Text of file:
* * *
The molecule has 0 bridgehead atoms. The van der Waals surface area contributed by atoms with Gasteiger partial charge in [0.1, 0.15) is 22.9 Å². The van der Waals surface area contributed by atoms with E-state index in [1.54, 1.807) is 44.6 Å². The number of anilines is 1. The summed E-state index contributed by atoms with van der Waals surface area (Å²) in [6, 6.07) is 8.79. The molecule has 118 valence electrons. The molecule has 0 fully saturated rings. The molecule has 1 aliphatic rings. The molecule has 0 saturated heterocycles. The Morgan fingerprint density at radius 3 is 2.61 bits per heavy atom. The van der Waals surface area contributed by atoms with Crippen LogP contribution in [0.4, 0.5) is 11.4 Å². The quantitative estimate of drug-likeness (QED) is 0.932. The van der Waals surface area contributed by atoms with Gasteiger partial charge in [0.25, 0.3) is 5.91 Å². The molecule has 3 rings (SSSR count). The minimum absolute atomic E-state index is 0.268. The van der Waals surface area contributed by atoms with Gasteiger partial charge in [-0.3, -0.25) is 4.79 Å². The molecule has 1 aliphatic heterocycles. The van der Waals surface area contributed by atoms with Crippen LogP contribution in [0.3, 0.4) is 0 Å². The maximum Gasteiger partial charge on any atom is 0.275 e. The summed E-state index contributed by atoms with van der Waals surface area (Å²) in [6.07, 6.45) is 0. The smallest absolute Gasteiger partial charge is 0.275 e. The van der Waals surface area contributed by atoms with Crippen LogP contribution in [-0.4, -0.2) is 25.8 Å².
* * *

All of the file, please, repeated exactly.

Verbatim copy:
The molecule has 0 bridgehead atoms. The van der Waals surface area contributed by atoms with Gasteiger partial charge in [0.1, 0.15) is 22.9 Å². The van der Waals surface area contributed by atoms with E-state index in [1.54, 1.807) is 44.6 Å². The number of anilines is 1. The summed E-state index contributed by atoms with van der Waals surface area (Å²) in [6, 6.07) is 8.79. The molecule has 118 valence electrons. The molecule has 0 fully saturated rings. The molecule has 1 aliphatic rings. The molecule has 0 saturated heterocycles. The Morgan fingerprint density at radius 3 is 2.61 bits per heavy atom. The van der Waals surface area contributed by atoms with Crippen LogP contribution in [0.4, 0.5) is 11.4 Å². The quantitative estimate of drug-likeness (QED) is 0.932. The van der Waals surface area contributed by atoms with Gasteiger partial charge in [0.25, 0.3) is 5.91 Å². The molecule has 3 rings (SSSR count). The minimum absolute atomic E-state index is 0.268. The van der Waals surface area contributed by atoms with Gasteiger partial charge in [-0.3, -0.25) is 4.79 Å². The molecule has 1 aliphatic heterocycles. The van der Waals surface area contributed by atoms with Crippen LogP contribution in [0.3, 0.4) is 0 Å². The maximum Gasteiger partial charge on any atom is 0.275 e. The summed E-state index contributed by atoms with van der Waals surface area (Å²) in [6.07, 6.45) is 0. The smallest absolute Gasteiger partial charge is 0.275 e. The van der Waals surface area contributed by atoms with Crippen LogP contribution in [-0.4, -0.2) is 25.8 Å².